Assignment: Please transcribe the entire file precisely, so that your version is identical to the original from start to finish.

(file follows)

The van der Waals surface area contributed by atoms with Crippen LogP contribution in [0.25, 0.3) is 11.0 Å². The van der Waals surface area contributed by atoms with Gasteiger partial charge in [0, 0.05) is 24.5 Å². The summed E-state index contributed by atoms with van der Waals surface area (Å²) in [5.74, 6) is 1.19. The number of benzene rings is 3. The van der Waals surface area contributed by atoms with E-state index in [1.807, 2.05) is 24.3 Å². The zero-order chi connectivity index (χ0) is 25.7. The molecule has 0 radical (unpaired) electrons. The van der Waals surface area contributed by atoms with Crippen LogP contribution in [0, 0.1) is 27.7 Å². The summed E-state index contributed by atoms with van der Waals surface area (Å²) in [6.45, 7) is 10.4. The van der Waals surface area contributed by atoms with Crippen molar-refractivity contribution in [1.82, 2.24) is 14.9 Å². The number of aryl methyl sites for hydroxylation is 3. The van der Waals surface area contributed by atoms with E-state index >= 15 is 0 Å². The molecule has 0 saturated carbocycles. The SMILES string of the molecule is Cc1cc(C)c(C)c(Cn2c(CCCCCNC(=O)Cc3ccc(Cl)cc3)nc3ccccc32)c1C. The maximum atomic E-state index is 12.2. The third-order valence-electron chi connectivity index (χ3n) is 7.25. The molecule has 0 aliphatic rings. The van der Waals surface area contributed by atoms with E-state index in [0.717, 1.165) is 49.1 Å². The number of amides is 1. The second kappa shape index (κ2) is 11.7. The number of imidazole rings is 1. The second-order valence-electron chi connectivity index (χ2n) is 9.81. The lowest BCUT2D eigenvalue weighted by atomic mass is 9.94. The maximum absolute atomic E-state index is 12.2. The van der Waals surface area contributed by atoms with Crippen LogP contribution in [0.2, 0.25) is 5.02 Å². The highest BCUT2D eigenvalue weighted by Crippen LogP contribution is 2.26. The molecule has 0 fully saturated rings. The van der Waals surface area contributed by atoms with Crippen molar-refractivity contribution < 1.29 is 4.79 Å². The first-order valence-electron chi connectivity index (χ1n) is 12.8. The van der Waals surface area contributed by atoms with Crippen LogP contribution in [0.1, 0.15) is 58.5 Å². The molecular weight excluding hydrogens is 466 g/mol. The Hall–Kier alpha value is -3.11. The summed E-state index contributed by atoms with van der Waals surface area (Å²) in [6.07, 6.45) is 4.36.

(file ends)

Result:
The van der Waals surface area contributed by atoms with Crippen LogP contribution in [0.25, 0.3) is 11.0 Å². The van der Waals surface area contributed by atoms with Gasteiger partial charge in [0, 0.05) is 24.5 Å². The summed E-state index contributed by atoms with van der Waals surface area (Å²) in [5.74, 6) is 1.19. The number of benzene rings is 3. The van der Waals surface area contributed by atoms with E-state index in [1.807, 2.05) is 24.3 Å². The zero-order chi connectivity index (χ0) is 25.7. The molecule has 0 radical (unpaired) electrons. The van der Waals surface area contributed by atoms with Crippen LogP contribution in [0, 0.1) is 27.7 Å². The summed E-state index contributed by atoms with van der Waals surface area (Å²) in [6.45, 7) is 10.4. The van der Waals surface area contributed by atoms with Crippen molar-refractivity contribution in [1.82, 2.24) is 14.9 Å². The number of aryl methyl sites for hydroxylation is 3. The van der Waals surface area contributed by atoms with E-state index >= 15 is 0 Å². The molecule has 0 saturated carbocycles. The SMILES string of the molecule is Cc1cc(C)c(C)c(Cn2c(CCCCCNC(=O)Cc3ccc(Cl)cc3)nc3ccccc32)c1C. The maximum atomic E-state index is 12.2. The third-order valence-electron chi connectivity index (χ3n) is 7.25. The molecule has 0 aliphatic rings. The van der Waals surface area contributed by atoms with E-state index in [0.717, 1.165) is 49.1 Å². The number of amides is 1. The second kappa shape index (κ2) is 11.7. The number of imidazole rings is 1. The second-order valence-electron chi connectivity index (χ2n) is 9.81. The lowest BCUT2D eigenvalue weighted by atomic mass is 9.94. The maximum absolute atomic E-state index is 12.2. The van der Waals surface area contributed by atoms with Crippen LogP contribution in [0.2, 0.25) is 5.02 Å². The highest BCUT2D eigenvalue weighted by Crippen LogP contribution is 2.26. The molecule has 0 fully saturated rings. The van der Waals surface area contributed by atoms with Crippen molar-refractivity contribution < 1.29 is 4.79 Å². The first-order valence-electron chi connectivity index (χ1n) is 12.8. The van der Waals surface area contributed by atoms with Crippen LogP contribution in [0.1, 0.15) is 58.5 Å². The molecular weight excluding hydrogens is 466 g/mol. The Hall–Kier alpha value is -3.11. The summed E-state index contributed by atoms with van der Waals surface area (Å²) in [6.07, 6.45) is 4.36.